Last December, the Story Toolkit Podcast spoke lovingly about the incredible work of J. Michael Straczynski‘s Babylon 5 and the art of Long Form storytelling. For my money, Babylon 5 remains as one of the pinnacles of how a single writer can tell a novel over the medium of television.
The show may be growing a little dated in many respects, but one thing that doesn’t age is how JMS can create a story that spans episodes, seasons, and even actors. Modern television has been taking on the Babylon 5 style of storytelling for some years now, as continuity and long-ranged plots have become the norm. But it behooves us to remember who broke the mold in North America and presented the world with this multi-award winning series.
No stranger to television, Mr. Straczynski knew he had many challenges, some would be budgetary, and others would require flexibility in storytelling. In short, he would have to create “Trapdoors”.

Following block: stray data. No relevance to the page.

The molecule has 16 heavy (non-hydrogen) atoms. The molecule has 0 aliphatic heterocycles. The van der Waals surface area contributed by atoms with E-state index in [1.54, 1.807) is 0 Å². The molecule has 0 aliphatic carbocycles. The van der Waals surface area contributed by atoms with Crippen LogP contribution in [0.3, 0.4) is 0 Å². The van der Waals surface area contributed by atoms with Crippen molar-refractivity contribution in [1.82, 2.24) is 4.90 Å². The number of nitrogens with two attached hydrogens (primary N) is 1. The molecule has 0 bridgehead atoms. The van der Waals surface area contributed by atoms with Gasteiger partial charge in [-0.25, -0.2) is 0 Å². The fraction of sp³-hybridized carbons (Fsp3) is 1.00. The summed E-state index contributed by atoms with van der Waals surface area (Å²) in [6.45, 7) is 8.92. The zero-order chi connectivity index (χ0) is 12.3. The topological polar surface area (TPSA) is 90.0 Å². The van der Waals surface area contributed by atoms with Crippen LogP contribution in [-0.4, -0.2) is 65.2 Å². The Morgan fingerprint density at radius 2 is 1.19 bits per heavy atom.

Trapdoors in a story represents the writers ability to identify all the pieces of a long tale so that if a character doesn’t work- actor issues, illness, network concerns, etc… the story doesn’t fall apart.
In Babylon 5, JMS’s main epic could have entirely derailed when Michael O’Hare stepped down from the show after Season One. Straczynski has created an important back story that needed to be told about the Earth-Minbari war. Instead of shelving his ideas, he had already a backup character which was performed expertly by Bruce Boxleitner that was not only able to carry on the greater story, but also add to its richness. While O’Hare’s Commander Sinclair was the reason why the Minbari surrendered, Boxleitner’s Captain Sherridan was the only one who ever defeated the Minbari in combat- and that’s just one of many examples.
Audio Drama, especially free audio drama has similar perils. I’ve had to deal with the pain of shelving several old projects because of casting issues. But maybe just better planning is all that is needed. Don’t fall in love with your characters, fall in love with your story.